Facts About Slaves in Ancient Greece For Kids

Slaves made up a significant portion of the Ancient Greek population. Many were prisoners of war. Others were traded for goods or to pay off debt.

Although there were many slaves in Ancient Greece, they could not participate in government or own property.

Who had slaves in Ancient Greece?

Many people owned slaves in Ancient Greece. Even middle-class families usually had between three and twelve slaves.

Wealthy businessmen owned many slaves, and so did the state. Not owning slaves was seen as a sign of poverty.

In fact, it’s estimated that slaves made up 15-40% of the Ancient Greek population in different regions at different times.


What did Ancient Greek slaves do?

Ancient Greek slaves completed many different jobs. They were craftsmen, shopkeepers, farm and factory workers, tutors, nurses, miners, baggage carriers, and sometimes soldiers.

Craftsmen and some other specialists could work and live separately from their masters. They could also make money, but part of the money they earned had to be given to the master.

Domestic slaves helped women take care of the home. They cooked, cleaned, cared for the children, sewed clothes, fetched water for the family, and other household tasks.

Because Ancient Greek women could barely leave the home, they frequently developed close friendships with domestic slaves. Domestic slaves were often considered part of the family.

In Athens, the police force was made up of slaves. Slaves also gathered citizens for important assemblies, usually herding them with a rope dipped in paint.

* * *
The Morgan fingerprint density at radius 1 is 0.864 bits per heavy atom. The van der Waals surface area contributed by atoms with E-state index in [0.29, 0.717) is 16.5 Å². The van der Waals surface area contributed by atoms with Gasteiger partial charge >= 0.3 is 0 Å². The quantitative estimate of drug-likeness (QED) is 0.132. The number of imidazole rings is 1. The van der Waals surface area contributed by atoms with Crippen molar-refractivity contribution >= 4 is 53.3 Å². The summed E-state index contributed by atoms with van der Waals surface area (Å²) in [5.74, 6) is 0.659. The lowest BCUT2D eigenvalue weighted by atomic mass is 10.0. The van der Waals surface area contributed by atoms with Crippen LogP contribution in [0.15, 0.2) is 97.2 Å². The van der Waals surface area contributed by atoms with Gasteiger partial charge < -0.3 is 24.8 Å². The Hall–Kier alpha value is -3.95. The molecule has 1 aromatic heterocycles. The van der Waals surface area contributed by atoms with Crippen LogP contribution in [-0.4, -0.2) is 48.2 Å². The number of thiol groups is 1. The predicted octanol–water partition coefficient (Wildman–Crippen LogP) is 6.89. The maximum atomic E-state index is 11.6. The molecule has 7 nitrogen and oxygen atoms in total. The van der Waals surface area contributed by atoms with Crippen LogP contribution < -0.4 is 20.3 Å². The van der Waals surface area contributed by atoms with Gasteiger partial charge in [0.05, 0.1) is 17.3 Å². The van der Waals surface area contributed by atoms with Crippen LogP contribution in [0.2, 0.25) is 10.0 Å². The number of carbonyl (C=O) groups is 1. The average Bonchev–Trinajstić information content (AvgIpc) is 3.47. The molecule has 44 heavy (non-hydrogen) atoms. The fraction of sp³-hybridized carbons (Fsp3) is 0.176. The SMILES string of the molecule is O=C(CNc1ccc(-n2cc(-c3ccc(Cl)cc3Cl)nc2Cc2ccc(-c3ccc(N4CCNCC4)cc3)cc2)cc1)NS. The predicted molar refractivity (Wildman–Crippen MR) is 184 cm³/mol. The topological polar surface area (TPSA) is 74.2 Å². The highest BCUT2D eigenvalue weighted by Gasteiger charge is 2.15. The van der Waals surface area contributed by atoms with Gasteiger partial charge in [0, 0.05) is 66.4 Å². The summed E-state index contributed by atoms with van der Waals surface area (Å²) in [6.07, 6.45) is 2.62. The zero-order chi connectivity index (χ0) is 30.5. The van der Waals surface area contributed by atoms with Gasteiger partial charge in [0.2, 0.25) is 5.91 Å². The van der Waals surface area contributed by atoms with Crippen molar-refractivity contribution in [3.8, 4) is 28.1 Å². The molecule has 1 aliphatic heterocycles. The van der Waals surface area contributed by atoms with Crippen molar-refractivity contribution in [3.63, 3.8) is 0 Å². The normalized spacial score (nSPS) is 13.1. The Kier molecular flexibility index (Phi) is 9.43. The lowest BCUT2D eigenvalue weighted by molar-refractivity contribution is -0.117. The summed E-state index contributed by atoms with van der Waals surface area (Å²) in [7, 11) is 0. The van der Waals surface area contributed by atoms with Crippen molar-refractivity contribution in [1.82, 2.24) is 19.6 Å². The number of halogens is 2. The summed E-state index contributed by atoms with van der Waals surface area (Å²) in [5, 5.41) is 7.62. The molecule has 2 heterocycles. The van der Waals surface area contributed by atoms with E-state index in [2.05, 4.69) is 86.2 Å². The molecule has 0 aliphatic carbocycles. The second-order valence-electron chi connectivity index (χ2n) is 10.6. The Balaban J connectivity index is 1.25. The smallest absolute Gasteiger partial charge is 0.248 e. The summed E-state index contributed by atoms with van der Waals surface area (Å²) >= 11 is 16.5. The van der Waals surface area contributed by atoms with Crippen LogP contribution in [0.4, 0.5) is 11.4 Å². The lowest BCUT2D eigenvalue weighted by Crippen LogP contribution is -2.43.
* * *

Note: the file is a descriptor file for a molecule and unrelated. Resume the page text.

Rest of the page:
Some slaves worked in the silver mines, where they were treated very poorly and often died.


Could slaves gain their freedom?

Slaves who earned money, like craftsmen, could eventually save enough to buy their freedom. To buy their freedom, they would pay the master an agreed upon amount of money.

Some slaves who fought in wars could be given their freedom as a reward for their military service.

On some occasions, domestic slaves were set free by their masters. This was called “manumission.”

Even if they did become free, slaves did not have the rights of full citizens.

In Athens, however, a free slave who could save up enough money to purchase property could be allowed to participate in government.

Appearance of Slaves

Slaves dressed like other Ancient Greeks, usually wearing short white tunics. Sometimes, slaves working in the hot sun wore loincloths.

Both male and female slaves often kept their hair cut short. One reason other Greek women wore their hair long was to show that they were not slaves.


Sometimes, slaves were also marked with scars or tattoos.

Slaves in Sparta

State-owned slaves in Sparta were called helots. They farmed the land and performed other types of manual labor in Sparta. They sometimes worked in the home.

In Sparta, there were many more helots than Spartans. To prevent the helots from rebelling and fighting against the Spartans, the Spartans treated the helots very cruelly.

They were forced to wear leather tunics and caps made of dog fur. The Spartans often beat the helots.

The Spartans had a secret police force called the Crypteia who kept track of the helots and made sure they did not rebel. The Crypteia would kill any helot that they thought might lead a rebellion.

Other Interesting Facts About Slaves in Ancient Greece

The Ancient Greek economy was based almost entirely on slaves, and they worked in almost every occupation that was available.

Some wealthy Ancient Greeks would buy slaves and then earn money by renting them out to others or to work in factories and mines.

If a slave committed a crime, his master was held responsible for it.

Slaves worked in factories producing swords, shields, couches, and other goods.

In most city-states, slaves were not allowed to marry or raise children. Helots, however, could have families in Sparta.

Instead of using their own names, slaves were assigned names by their masters.

There were many places slaves couldn’t go and many rights that they did not have. In most cases, however, an Ancient Greek slave could not be put to death without a trial.

In Athens, new slaves were welcomed into the family with a ceremony.

Ancient Greece.